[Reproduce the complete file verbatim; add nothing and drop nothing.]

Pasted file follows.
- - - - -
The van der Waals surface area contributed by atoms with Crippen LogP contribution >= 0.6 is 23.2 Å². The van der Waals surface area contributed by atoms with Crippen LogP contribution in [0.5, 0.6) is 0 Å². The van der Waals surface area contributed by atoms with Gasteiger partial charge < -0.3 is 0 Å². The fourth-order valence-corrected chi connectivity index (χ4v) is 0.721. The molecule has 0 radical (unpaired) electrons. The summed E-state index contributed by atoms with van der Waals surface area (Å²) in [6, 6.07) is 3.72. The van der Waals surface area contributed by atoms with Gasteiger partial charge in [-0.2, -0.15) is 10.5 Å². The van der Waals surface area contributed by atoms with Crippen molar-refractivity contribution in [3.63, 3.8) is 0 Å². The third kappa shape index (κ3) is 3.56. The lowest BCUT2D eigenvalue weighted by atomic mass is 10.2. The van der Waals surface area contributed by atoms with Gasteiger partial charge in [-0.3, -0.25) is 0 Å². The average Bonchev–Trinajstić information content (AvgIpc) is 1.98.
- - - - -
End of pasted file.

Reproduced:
The van der Waals surface area contributed by atoms with Crippen LogP contribution >= 0.6 is 23.2 Å². The van der Waals surface area contributed by atoms with Crippen LogP contribution in [0.5, 0.6) is 0 Å². The van der Waals surface area contributed by atoms with Gasteiger partial charge < -0.3 is 0 Å². The fourth-order valence-corrected chi connectivity index (χ4v) is 0.721. The molecule has 0 radical (unpaired) electrons. The summed E-state index contributed by atoms with van der Waals surface area (Å²) in [6, 6.07) is 3.72. The van der Waals surface area contributed by atoms with Gasteiger partial charge in [-0.2, -0.15) is 10.5 Å². The van der Waals surface area contributed by atoms with Crippen molar-refractivity contribution in [3.63, 3.8) is 0 Å². The third kappa shape index (κ3) is 3.56. The lowest BCUT2D eigenvalue weighted by atomic mass is 10.2. The van der Waals surface area contributed by atoms with Gasteiger partial charge in [-0.3, -0.25) is 0 Å². The average Bonchev–Trinajstić information content (AvgIpc) is 1.98.